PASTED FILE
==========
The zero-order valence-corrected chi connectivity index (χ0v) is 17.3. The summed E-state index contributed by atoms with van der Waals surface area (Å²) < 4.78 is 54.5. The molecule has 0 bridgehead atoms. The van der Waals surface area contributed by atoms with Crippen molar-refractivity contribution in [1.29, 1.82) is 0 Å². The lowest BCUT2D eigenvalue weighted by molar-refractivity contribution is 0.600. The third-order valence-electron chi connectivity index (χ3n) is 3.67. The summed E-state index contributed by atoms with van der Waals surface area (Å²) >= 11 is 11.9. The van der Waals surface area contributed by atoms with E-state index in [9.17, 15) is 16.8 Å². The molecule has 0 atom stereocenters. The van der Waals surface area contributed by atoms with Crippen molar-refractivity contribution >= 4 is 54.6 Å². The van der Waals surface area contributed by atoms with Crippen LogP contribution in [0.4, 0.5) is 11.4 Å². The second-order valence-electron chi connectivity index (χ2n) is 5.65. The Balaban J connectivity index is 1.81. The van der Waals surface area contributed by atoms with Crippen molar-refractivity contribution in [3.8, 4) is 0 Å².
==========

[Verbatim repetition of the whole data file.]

The zero-order valence-corrected chi connectivity index (χ0v) is 17.3. The summed E-state index contributed by atoms with van der Waals surface area (Å²) < 4.78 is 54.5. The molecule has 0 bridgehead atoms. The van der Waals surface area contributed by atoms with Crippen molar-refractivity contribution in [1.29, 1.82) is 0 Å². The lowest BCUT2D eigenvalue weighted by molar-refractivity contribution is 0.600. The third-order valence-electron chi connectivity index (χ3n) is 3.67. The summed E-state index contributed by atoms with van der Waals surface area (Å²) >= 11 is 11.9. The van der Waals surface area contributed by atoms with E-state index in [9.17, 15) is 16.8 Å². The molecule has 0 atom stereocenters. The van der Waals surface area contributed by atoms with Crippen molar-refractivity contribution >= 4 is 54.6 Å². The van der Waals surface area contributed by atoms with Crippen LogP contribution in [0.4, 0.5) is 11.4 Å². The second-order valence-electron chi connectivity index (χ2n) is 5.65. The Balaban J connectivity index is 1.81. The van der Waals surface area contributed by atoms with Crippen molar-refractivity contribution in [3.8, 4) is 0 Å².